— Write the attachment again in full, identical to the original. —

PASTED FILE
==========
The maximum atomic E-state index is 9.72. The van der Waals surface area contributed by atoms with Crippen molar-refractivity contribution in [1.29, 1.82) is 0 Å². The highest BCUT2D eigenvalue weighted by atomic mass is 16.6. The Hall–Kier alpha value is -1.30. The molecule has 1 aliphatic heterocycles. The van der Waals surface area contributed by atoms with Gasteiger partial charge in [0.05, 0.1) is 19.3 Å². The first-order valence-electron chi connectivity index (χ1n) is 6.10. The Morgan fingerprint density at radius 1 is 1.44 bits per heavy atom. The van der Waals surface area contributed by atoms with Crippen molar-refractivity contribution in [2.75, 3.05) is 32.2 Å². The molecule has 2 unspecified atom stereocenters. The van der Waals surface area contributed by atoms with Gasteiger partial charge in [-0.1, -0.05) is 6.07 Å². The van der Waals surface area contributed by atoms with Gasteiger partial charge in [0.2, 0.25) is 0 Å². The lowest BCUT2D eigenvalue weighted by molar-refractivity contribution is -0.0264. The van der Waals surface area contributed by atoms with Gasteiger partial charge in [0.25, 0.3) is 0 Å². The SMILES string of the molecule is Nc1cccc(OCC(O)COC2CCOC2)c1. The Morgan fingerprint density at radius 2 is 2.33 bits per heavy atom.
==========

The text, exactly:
The maximum atomic E-state index is 9.72. The van der Waals surface area contributed by atoms with Crippen molar-refractivity contribution in [1.29, 1.82) is 0 Å². The highest BCUT2D eigenvalue weighted by atomic mass is 16.6. The Hall–Kier alpha value is -1.30. The molecule has 1 aliphatic heterocycles. The van der Waals surface area contributed by atoms with Gasteiger partial charge in [0.05, 0.1) is 19.3 Å². The first-order valence-electron chi connectivity index (χ1n) is 6.10. The Morgan fingerprint density at radius 1 is 1.44 bits per heavy atom. The van der Waals surface area contributed by atoms with Crippen molar-refractivity contribution in [2.75, 3.05) is 32.2 Å². The molecule has 2 unspecified atom stereocenters. The van der Waals surface area contributed by atoms with Gasteiger partial charge in [-0.1, -0.05) is 6.07 Å². The van der Waals surface area contributed by atoms with Gasteiger partial charge in [0.2, 0.25) is 0 Å². The lowest BCUT2D eigenvalue weighted by molar-refractivity contribution is -0.0264. The van der Waals surface area contributed by atoms with Gasteiger partial charge in [0.25, 0.3) is 0 Å². The SMILES string of the molecule is Nc1cccc(OCC(O)COC2CCOC2)c1. The Morgan fingerprint density at radius 2 is 2.33 bits per heavy atom.